Grass By Carl Sandburg in Cornhuskers, 1918
Pile the bodies high at Austerlitz and Waterloo.
Shovel them under and let me work—
I am the grass; I cover all
And pile them high at Gettysburg
And pile them high at Ypres and Verdun.
Shovel them under and let me work.
Two years, ten years, and passengers ask the conductor:
What place is this?
Where are we now?
I am the grass.
Let me work.
Consider those last two lines – “I am the grass. Let me work.” A request so straight forward. And there is no doubt the grass is capable. In some sense one may be forgiven imagining the grass can accomplish its end with no assistance. I’ll not begrudge such a sentiment at the moment.
So last Wednesday, the 22nd of April, was Earth Day. A fine moment set aside annually to think of our dear old planet and reflect on issues we face with respect to her. I missed having this post ready for the moment, and I’m sorry for that.
Earlier in April – on the first actually (no foolin) – I had a chance to attend a Cover Crop Workshop here in Central Ohio. It was well organized and we benefited from fine weather (a wonder for this particular point in the season). The event was covered in the local Ag. press (here*) and the coverage is pretty good to my mind (though I reckon the attendance may have come up a bit shy of the 300 suggested by the reporter). Anyway, the evidence in favor of planting cover crops seems to be mounting on a weekly basis. We may even have an opportunity to get a closer look at the technology this summer as one of our farmer cooperators seeded cereal rye to a corn field last fall that we’ll plant a soybean research plot into in the next few weeks. So firsthand knowledge of a few aspects of cover crops should follow.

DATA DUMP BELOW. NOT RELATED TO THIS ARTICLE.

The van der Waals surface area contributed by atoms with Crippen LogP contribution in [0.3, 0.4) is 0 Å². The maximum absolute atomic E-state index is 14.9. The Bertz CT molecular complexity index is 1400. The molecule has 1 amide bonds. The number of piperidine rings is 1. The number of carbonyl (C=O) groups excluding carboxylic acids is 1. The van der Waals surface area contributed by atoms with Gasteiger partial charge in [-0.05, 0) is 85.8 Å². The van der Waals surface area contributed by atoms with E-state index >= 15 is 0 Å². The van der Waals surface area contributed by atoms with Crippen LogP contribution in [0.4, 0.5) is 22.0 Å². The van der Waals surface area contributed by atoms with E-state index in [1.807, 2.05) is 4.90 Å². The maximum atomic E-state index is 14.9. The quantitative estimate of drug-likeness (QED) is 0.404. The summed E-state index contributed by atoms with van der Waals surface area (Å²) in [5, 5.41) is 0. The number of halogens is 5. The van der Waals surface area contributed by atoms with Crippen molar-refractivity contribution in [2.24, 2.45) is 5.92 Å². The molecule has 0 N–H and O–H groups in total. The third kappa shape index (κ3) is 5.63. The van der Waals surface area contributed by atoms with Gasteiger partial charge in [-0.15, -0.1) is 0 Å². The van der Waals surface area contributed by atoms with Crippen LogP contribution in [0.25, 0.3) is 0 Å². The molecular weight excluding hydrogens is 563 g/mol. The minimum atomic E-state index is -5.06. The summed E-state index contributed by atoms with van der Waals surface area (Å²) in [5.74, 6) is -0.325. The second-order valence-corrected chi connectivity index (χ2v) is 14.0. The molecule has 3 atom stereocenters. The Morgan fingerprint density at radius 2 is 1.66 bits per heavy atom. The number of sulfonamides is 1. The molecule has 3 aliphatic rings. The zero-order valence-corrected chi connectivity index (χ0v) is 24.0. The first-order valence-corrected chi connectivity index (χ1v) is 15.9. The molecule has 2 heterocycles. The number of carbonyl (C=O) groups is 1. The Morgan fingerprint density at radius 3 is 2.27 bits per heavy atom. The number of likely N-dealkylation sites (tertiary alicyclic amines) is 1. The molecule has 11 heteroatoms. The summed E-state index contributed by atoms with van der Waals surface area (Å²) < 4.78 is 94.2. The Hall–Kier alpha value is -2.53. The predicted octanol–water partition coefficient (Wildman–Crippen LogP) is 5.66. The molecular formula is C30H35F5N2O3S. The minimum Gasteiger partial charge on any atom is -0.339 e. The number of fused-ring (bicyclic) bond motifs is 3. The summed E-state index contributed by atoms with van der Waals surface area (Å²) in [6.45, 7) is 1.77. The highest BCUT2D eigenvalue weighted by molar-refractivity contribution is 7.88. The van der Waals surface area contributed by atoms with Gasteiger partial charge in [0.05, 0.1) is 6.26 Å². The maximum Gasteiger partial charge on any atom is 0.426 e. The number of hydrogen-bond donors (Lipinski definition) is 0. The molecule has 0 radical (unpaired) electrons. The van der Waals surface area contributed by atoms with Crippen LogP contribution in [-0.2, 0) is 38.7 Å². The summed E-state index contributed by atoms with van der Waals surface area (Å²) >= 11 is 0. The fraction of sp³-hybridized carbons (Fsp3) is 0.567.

If you’re curious about cover crops and what they might offer in the way of helping agriculture in general and Mother Earth in particular you might do worse than have a peek at a presentation made by Ray Archuleta, who is an agronomist with the Natural Resources Conservation Service of the USDA.
Ray was the featured speaker at the April 1 workshop I attended. I couldn’t write fast enough to get all the notes I wanted. Fortunately the recorded presentation (linked here) is fairly close to what he shared with us. Ray is a very passionate advocate. If he were a plant, I might suggest he would be some sort of grass – perhaps the sort Mr. Sandburg introduced us to.
* I have a copy of the press piece – if you find the link is broken, let me know.